Soft mattresses, woodburners and plenty of hot showers: the East Neuk of Fife glamping site offers all the best bits of the camping experience with none of the negatives
Words Gillian Welsh
Camping in Scotland is not for the faint-hearted, even in the middle of June, so booking a short break under canvas for the dark end of October might sound like complete madness. The Catchpenny Safari Lodges in the East Neuk, however, are very far removed from simple tents. Open since last spring, the site, which overlooks the sea between Elie and St Monans on a stretch of the former Fife Coast Railway, promises to take the glamping experience up a notch.
Our visit coincided with the last weekend of the season, and didn’t get off to the best of starts – it was pitch dark by the time we arrived, having got lost on the way (Catchpenny is about 200 yards beyond the entrance to the Ardross Farm shop – KY9 1EU will take you to Ardross, which is well signposted in the local area). Worse, it was freezing – the coldest day of the year so far. Spirits were high, however, although it was hard to know if it was our eight-year-old son or his parents who were more excited.
There is no reception, but the very friendly Lorraine met us at the car park. Down a few steps, by torchlight, she showed us to Lapwing Lodge, our tastefully glamped-up home for the next few days. It’s one of eight steel-framed lodges here, firmly anchored to wooden decks so there’s no danger of being blown away during the night.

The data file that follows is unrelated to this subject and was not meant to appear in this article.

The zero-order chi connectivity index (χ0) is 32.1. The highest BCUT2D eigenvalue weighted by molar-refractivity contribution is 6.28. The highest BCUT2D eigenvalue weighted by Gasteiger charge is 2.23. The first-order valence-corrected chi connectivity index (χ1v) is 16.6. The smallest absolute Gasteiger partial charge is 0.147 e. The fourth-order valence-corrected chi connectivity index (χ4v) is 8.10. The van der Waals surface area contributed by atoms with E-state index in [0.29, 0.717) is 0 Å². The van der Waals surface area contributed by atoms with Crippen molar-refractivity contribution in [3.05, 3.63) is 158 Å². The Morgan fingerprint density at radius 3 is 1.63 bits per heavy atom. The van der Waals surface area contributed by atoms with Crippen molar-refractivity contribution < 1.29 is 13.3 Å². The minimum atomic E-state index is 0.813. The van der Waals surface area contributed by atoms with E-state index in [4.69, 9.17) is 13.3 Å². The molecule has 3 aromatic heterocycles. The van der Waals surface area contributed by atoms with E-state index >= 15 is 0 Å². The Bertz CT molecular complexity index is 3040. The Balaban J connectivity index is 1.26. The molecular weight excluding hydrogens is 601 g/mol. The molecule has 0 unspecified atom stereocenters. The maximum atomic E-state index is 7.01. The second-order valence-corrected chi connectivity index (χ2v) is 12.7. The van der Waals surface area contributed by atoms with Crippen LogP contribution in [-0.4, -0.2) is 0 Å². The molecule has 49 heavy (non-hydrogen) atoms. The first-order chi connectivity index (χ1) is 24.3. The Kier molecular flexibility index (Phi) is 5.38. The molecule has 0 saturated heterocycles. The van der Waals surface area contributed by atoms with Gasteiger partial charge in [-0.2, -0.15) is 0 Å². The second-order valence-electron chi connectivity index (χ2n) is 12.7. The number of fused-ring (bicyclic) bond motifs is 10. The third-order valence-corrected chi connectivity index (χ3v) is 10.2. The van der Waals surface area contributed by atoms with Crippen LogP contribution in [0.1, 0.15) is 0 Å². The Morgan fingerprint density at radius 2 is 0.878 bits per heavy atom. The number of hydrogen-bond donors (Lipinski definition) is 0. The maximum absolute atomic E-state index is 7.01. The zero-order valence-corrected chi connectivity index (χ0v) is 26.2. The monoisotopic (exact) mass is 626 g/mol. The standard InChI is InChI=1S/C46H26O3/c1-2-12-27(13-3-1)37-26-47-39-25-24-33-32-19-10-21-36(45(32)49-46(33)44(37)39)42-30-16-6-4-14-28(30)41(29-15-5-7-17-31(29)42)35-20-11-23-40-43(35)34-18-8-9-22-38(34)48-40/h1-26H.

Inside, via a hardy canvas door, there’s an open-plan living-dining-kitchen area with a large woodburner that doubles as a hob and oven. Two snug bedrooms at the back are centrally heated (they can sleep up to six people, in two double and two single beds), and the spacious bathroom beyond has a walk-in shower and loads of lovely hot water. It all feels charming and nostalgic – a blend of African safari (I imagine), army (reminiscent of M*A*S*H, at least) and the Scouts (so my boy tells me).
We bedded down for the night to the sound of the waves crashing on the invisible beach and woke the next morning to bright sunshine and wonderful views across the Firth of Forth. After a cup of coffee on the inviting hardwood deck, we set off to explore.
Catchpenny’s owners, Alex and Tara Nairn, have gone out of their way to make a stay here as cosy as possible while still allowing you to feel as if you’re truly off-grid. They moved to Fife from Australia, so are acutely aware that keeping warm is the key to success here. All linen and towels are provided, hot-water bottles, too, as well as luxe bathroom products. The mattresses are memorably comfortable. They recommend you bring binoculars, slippers and dressing gowns. “You’re sleeping in a canvas tent, so be prepared!” they warn as you book. We stuffed the car boot with Aran knits, and were glad we had, even though our lodge was perfectly warm.
They also provide tea and coffee, and there’s olive oil and salt and pepper in the kitchen, just in case more seasoning is needed for the delicious home-made burgers and steak pies on sale at the Ardoss shop en route (note, it closes at 5.30pm). Pre-orders for firewood and kindling can be made when you book, and replenished here, too.
This is the place to get away from WiFi (although it is available), to encourage kids to lift their heads from their screens. The ever-changing seascape is visual stimulation enough, and a really good stress buster before the drama of the evening’s board-game tournament kicks in. Our Connect 4 challenge lasted hours – and there were tears.
The Nairns considered all sorts of accommodation options when they were drawing up their plans for Catchpenny, but the cabins, yurts and shepherds’ huts they looked at had none of the wow factor of these safari lodges. It’s the remarkable comfort and ease of living that make a stay here memorable – all the pleasures of camping minus the hazards of leaky tent, soggy sleeping bag or swarm of midges. And the beautiful wild position only makes it extra special; you can be sitting on the front deck with a hot chocolate watching a pod of dolphins swim by.